Thirst For Knowledge: Children Prefer Books That Explain Ways Of The World

NASHVILLE, Tenn. — The world is a new and exciting place as a child, and while much of that luster seems to have worn off by the time we grow up, children are naturally filled with curiosity and a hunger to understand how things work. This fact alone, of course, isn’t exactly a new finding. As it turns out, however, a recent study finds that this thirst for causal knowledge even applies to kids’ entertainment preferences.

Researchers from Vanderbilt University concludes that children prefer storybooks containing information explaining how and why the world works the way it does. The authors believe their work will help parents and teachers alike pick out reading material that children will be more willing to embrace.

From the notoriously hard-to-answer question of, “Where do babies come from?” to more innocuous inquiries like asking how electricity or WiFi work, most children aren’t shy at all about bombarding mom, dad, and anyone else who will listen with questions. Surprisingly, according to the study’s authors, no one had previously considered how this tendency can be applied to youth learning and reading.

“There has been a lot of research on children’s interest in causality, but these studies almost always take place in a research lab using highly contrived procedures and activities,” explains study author Margaret Shavlik of Vanderbilt University in Tennessee, in a release. “We wanted to explore how this early interest in causal information might affect everyday activities with young children – such as joint book reading.”


Now, perhaps more than ever, it’s important for children to start reading from a young age. Beginning to read from a young age improves early literacy and language skills and often gives kids a jumpstart on their education. Of course, it isn’t always easy to get hyperactive young children to sit down with a parent or teacher to do some reading. This study suggests that selecting the right book can make all the difference.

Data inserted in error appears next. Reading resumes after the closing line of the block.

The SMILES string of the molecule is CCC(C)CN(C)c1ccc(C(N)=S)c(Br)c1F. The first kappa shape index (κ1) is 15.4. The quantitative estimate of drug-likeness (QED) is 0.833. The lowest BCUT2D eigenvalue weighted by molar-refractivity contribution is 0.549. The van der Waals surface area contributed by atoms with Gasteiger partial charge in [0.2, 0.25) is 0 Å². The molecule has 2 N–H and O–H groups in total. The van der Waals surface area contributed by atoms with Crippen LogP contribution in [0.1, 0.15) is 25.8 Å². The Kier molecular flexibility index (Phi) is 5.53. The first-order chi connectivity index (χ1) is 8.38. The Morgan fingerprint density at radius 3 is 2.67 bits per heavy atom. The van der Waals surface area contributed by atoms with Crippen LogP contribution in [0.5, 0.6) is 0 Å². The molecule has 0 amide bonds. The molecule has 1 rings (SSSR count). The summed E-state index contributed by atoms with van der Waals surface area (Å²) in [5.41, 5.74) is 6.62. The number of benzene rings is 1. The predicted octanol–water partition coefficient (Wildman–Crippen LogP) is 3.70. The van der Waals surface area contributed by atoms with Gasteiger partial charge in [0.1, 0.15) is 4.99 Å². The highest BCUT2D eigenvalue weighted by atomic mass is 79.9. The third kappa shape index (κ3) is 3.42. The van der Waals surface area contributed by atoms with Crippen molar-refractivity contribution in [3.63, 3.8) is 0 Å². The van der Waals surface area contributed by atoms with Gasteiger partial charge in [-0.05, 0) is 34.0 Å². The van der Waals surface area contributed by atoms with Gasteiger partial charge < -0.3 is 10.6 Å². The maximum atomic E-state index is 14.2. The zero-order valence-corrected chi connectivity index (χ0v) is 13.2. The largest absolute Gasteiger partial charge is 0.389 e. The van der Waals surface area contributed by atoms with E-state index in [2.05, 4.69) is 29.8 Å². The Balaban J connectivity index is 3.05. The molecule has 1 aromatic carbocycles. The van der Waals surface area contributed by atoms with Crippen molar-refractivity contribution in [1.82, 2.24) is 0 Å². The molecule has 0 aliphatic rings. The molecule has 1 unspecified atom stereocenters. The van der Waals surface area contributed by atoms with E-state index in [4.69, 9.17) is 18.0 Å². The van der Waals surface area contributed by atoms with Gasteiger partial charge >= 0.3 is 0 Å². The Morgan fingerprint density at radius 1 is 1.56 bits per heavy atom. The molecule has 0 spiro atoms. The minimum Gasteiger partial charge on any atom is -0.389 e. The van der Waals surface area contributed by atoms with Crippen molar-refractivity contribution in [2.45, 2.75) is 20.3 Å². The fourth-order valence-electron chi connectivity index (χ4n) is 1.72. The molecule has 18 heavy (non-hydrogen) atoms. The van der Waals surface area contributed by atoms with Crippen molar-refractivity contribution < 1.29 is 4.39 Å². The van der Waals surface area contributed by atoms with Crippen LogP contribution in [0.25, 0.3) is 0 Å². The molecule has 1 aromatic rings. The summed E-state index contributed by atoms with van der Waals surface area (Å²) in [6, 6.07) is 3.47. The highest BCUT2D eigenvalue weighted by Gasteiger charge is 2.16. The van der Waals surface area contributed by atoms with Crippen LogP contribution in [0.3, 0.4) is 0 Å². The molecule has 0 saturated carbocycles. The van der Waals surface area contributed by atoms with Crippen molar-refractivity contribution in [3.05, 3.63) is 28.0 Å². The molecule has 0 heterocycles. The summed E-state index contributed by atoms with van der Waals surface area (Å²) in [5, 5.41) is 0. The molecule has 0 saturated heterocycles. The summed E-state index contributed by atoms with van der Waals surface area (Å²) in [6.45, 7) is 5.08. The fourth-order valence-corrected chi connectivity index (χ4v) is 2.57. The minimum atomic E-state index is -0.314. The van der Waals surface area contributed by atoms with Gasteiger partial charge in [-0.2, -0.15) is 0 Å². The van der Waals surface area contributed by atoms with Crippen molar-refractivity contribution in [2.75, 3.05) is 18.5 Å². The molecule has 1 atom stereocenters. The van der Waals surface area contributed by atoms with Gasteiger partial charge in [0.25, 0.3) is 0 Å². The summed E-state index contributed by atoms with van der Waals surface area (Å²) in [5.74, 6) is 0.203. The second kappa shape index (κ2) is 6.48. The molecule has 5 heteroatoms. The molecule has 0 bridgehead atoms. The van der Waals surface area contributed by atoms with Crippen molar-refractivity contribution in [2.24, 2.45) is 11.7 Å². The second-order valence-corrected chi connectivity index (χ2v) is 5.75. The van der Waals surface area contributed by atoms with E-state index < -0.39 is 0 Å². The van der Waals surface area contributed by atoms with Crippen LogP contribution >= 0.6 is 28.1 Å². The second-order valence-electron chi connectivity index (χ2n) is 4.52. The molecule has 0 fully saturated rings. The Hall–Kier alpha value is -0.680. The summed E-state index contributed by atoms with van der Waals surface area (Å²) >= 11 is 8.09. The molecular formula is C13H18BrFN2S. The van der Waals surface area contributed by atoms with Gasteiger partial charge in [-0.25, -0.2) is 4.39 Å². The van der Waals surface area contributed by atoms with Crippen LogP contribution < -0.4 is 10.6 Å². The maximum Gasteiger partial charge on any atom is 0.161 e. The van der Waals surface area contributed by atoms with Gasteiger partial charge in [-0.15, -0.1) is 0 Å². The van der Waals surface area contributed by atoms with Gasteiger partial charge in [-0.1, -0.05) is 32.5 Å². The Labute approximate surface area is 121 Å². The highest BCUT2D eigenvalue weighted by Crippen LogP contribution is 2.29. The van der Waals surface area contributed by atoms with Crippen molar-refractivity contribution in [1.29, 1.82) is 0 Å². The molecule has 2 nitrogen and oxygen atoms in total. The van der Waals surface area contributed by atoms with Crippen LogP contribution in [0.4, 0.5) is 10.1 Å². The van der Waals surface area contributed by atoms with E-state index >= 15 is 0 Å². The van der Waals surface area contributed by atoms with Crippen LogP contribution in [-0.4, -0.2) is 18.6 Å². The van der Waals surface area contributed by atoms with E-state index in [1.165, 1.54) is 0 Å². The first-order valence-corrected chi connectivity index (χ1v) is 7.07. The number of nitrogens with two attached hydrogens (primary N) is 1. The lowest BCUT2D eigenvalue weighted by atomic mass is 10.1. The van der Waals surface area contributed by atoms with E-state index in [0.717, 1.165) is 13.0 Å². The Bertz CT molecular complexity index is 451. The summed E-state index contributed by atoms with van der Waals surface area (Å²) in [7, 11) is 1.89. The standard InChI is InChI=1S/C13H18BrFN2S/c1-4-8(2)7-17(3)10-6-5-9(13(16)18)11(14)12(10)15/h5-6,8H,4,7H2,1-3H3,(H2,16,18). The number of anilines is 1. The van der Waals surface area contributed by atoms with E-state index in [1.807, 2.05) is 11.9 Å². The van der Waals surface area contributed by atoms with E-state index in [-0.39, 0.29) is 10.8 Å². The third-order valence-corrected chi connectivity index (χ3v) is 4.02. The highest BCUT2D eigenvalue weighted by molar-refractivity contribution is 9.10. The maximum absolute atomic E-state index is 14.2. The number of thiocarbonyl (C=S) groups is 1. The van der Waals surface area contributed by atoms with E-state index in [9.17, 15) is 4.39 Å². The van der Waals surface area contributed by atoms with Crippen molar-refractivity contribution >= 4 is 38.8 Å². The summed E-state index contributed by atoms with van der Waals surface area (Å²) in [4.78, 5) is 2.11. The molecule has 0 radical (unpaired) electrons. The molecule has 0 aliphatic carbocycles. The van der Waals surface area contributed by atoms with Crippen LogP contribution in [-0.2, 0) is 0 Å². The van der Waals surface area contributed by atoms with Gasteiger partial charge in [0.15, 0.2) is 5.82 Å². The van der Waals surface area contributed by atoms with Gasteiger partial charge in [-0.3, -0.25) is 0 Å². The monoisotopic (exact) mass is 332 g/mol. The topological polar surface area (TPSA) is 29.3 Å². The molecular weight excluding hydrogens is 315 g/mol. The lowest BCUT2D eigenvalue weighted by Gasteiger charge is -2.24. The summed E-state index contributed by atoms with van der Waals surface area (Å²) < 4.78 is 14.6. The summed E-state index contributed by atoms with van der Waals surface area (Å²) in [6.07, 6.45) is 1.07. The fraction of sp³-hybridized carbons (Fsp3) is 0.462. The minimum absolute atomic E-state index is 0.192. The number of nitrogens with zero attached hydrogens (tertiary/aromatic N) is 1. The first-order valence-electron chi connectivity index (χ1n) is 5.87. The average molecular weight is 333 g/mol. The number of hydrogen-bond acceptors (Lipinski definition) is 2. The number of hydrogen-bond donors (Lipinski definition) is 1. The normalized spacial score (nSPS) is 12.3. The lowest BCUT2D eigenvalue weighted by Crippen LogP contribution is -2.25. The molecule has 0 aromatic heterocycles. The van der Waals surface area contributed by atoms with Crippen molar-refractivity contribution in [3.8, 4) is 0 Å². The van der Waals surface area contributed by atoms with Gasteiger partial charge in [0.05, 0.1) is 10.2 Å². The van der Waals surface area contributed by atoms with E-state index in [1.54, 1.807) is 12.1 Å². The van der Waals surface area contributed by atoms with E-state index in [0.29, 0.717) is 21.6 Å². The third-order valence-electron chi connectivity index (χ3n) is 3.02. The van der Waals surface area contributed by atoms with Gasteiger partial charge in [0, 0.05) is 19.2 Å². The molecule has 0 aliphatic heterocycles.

So, the research team conducted an experiment involving 48 young children (3-4 years old) from Austin, Texas. An adult volunteer read each child two different stories and then asked which story they enjoyed more.

“We read children two books: one rich with causal information, in this case, about why animals behave and look the way they do, and another one that was minimally causal, instead just describing animals’ features and behaviors,” Shavlik explains.

Initially, the kids seemed to be equally interested in both books. But, when the children were specifically asked which book they preferred, most choose the book loaded with causal information.

“We believe this result may be due to children’s natural desire to learn about how the world works,” Shavlik adds.

“If children do indeed prefer storybooks with causal explanations, adults might seek out more causally rich books to read with children – which might in turn increase the child’s motivation to read together, making it easier to foster early literacy,” she concludes.

The study is published in Frontiers in Psychology.

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